Juniper offers hope in dark times. Juniper’s berries have long been a staple through the darkest of winters, and I see this both physically and metaphorically. Culturally, we are in a period of darkness, and trees like Juniper can help see us through.

Juniper offers regeneration and bringing things back. Juniper’s ability to grow in places few other trees can demonstrate that this tree is a true land healer, offering us hope in these dark times and sharing the critical message of the healing power of nature. I also think this is tied to its sympathetic magick uses in the American magickal traditions–Juniper helps bring things back.

Some Thoughts About Red Cedar

From the Iowa Herbalist here are some interesting thoughts about the Eastern Red Cedar:

I always find it interesting and thought-provoking when the spiritual and emotional effects of plants reflect their physical ones. Just as Cedar seeks to purge our bodies of spiritual impurities, or to protect a home from negative influences, the hard reality is seen at work when Cedar is taken as medicine: whether it is expelling mucus from our lungs as a stimulating expectorant, clearing them of bacterial or viral infection; or opening up our pores in a cleansing fever to clear toxins, as invoked and adopted by sweat ceremonies. Whether you believe in esoteric herbalism, or not, Cedar does one thing: it cleans us, in mind and body.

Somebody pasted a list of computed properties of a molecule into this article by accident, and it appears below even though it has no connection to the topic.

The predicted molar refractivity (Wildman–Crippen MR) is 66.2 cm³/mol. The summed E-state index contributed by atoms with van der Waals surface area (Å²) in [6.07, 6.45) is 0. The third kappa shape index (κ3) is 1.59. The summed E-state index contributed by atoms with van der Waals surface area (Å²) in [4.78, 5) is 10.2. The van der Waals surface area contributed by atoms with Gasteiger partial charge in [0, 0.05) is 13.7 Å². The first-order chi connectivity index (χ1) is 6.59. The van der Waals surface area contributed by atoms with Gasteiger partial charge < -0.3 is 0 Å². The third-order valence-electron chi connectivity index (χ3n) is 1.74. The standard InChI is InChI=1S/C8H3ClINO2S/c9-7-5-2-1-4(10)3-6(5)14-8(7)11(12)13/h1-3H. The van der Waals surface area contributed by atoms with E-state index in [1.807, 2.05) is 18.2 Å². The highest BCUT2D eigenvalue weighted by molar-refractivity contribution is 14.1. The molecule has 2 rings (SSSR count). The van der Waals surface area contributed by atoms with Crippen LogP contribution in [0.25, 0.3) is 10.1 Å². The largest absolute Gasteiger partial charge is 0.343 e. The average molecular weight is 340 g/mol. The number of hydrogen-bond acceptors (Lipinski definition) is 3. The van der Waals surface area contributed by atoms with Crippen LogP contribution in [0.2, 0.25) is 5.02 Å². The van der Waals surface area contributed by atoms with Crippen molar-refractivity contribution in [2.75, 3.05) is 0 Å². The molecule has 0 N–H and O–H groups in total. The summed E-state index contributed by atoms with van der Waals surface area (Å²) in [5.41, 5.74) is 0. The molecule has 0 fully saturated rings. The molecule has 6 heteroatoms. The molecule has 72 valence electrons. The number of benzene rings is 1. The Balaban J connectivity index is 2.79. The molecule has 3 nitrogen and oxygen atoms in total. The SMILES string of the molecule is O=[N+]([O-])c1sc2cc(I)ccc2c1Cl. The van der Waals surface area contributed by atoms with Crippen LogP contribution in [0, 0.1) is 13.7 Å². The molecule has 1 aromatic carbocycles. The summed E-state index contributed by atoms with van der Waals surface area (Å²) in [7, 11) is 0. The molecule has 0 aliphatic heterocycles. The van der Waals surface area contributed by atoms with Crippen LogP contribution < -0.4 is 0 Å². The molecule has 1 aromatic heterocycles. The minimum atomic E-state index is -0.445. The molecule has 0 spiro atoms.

Now, when I take that mind-transporting whiff of Cedar smoke, I realize why I felt that way. This beautiful tree’s magic is powerful. If you ever need a friend in the midst of illness, or during a hard emotional time, or if you just need to get some bugs out of your system– Cedar is your herb.

If you wish for simpler times, are feeling nostalgic or just want to reminisce, no plant can summon that feeling better; taking you far up into a cabin in the mountains, surrounded by pines and firs, and blankets. Enjoy it in a tea, your favorite elixir, a tasty syrup or perhaps in a calming incense blend. I remember such effects when I’m winding in between the rust-colored Eastern Red Cedars, peppered across Iowa’s tawny grasslands in winter, harvesting their little blue cones. Each time I bring in a jar or two, I spread some of the berries in places where Cedars don’t grow– to make sure there are more trees there for us to enjoy in the future. It’s my way of saying: “Thank you.”